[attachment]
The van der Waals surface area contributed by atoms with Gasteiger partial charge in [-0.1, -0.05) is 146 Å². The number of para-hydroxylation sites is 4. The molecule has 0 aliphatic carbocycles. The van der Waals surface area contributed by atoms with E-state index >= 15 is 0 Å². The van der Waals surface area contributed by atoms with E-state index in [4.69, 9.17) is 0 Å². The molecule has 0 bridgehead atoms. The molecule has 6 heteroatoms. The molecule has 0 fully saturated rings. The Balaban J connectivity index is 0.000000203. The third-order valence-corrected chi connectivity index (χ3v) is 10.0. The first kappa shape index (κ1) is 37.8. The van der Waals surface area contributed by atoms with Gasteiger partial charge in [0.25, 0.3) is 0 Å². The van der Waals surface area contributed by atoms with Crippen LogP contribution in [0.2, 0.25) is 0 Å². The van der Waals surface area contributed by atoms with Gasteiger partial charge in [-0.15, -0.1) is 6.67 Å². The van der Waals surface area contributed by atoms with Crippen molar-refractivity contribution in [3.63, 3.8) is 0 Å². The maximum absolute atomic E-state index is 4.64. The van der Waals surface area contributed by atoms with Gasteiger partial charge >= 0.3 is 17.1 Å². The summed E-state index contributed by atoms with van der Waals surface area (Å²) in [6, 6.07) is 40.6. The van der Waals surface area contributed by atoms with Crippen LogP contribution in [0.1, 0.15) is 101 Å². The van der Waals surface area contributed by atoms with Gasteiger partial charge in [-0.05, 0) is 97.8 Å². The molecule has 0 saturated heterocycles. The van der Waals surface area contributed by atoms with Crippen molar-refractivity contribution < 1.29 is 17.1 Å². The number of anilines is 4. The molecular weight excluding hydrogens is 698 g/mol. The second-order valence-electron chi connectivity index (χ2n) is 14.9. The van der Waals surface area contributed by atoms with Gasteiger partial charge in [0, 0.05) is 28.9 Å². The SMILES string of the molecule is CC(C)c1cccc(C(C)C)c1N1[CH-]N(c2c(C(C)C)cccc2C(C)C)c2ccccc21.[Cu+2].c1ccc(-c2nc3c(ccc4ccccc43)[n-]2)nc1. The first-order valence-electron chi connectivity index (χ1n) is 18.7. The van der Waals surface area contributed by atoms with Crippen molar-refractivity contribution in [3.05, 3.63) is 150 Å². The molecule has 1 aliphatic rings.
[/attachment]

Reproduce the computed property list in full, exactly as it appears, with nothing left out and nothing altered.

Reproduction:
The van der Waals surface area contributed by atoms with Gasteiger partial charge in [-0.1, -0.05) is 146 Å². The number of para-hydroxylation sites is 4. The molecule has 0 aliphatic carbocycles. The van der Waals surface area contributed by atoms with E-state index >= 15 is 0 Å². The van der Waals surface area contributed by atoms with E-state index in [4.69, 9.17) is 0 Å². The molecule has 0 bridgehead atoms. The molecule has 6 heteroatoms. The molecule has 0 fully saturated rings. The Balaban J connectivity index is 0.000000203. The third-order valence-corrected chi connectivity index (χ3v) is 10.0. The first kappa shape index (κ1) is 37.8. The van der Waals surface area contributed by atoms with Gasteiger partial charge in [0.25, 0.3) is 0 Å². The van der Waals surface area contributed by atoms with Crippen LogP contribution in [0.2, 0.25) is 0 Å². The van der Waals surface area contributed by atoms with Gasteiger partial charge in [-0.15, -0.1) is 6.67 Å². The van der Waals surface area contributed by atoms with Crippen molar-refractivity contribution in [3.63, 3.8) is 0 Å². The maximum absolute atomic E-state index is 4.64. The van der Waals surface area contributed by atoms with Gasteiger partial charge >= 0.3 is 17.1 Å². The summed E-state index contributed by atoms with van der Waals surface area (Å²) in [6, 6.07) is 40.6. The van der Waals surface area contributed by atoms with Crippen LogP contribution in [0.1, 0.15) is 101 Å². The van der Waals surface area contributed by atoms with Gasteiger partial charge in [-0.05, 0) is 97.8 Å². The molecule has 0 saturated heterocycles. The van der Waals surface area contributed by atoms with Crippen molar-refractivity contribution < 1.29 is 17.1 Å². The number of anilines is 4. The molecular weight excluding hydrogens is 698 g/mol. The second-order valence-electron chi connectivity index (χ2n) is 14.9. The van der Waals surface area contributed by atoms with Gasteiger partial charge in [0, 0.05) is 28.9 Å². The SMILES string of the molecule is CC(C)c1cccc(C(C)C)c1N1[CH-]N(c2c(C(C)C)cccc2C(C)C)c2ccccc21.[Cu+2].c1ccc(-c2nc3c(ccc4ccccc43)[n-]2)nc1. The first-order valence-electron chi connectivity index (χ1n) is 18.7. The van der Waals surface area contributed by atoms with Crippen molar-refractivity contribution in [3.05, 3.63) is 150 Å². The molecule has 1 aliphatic rings.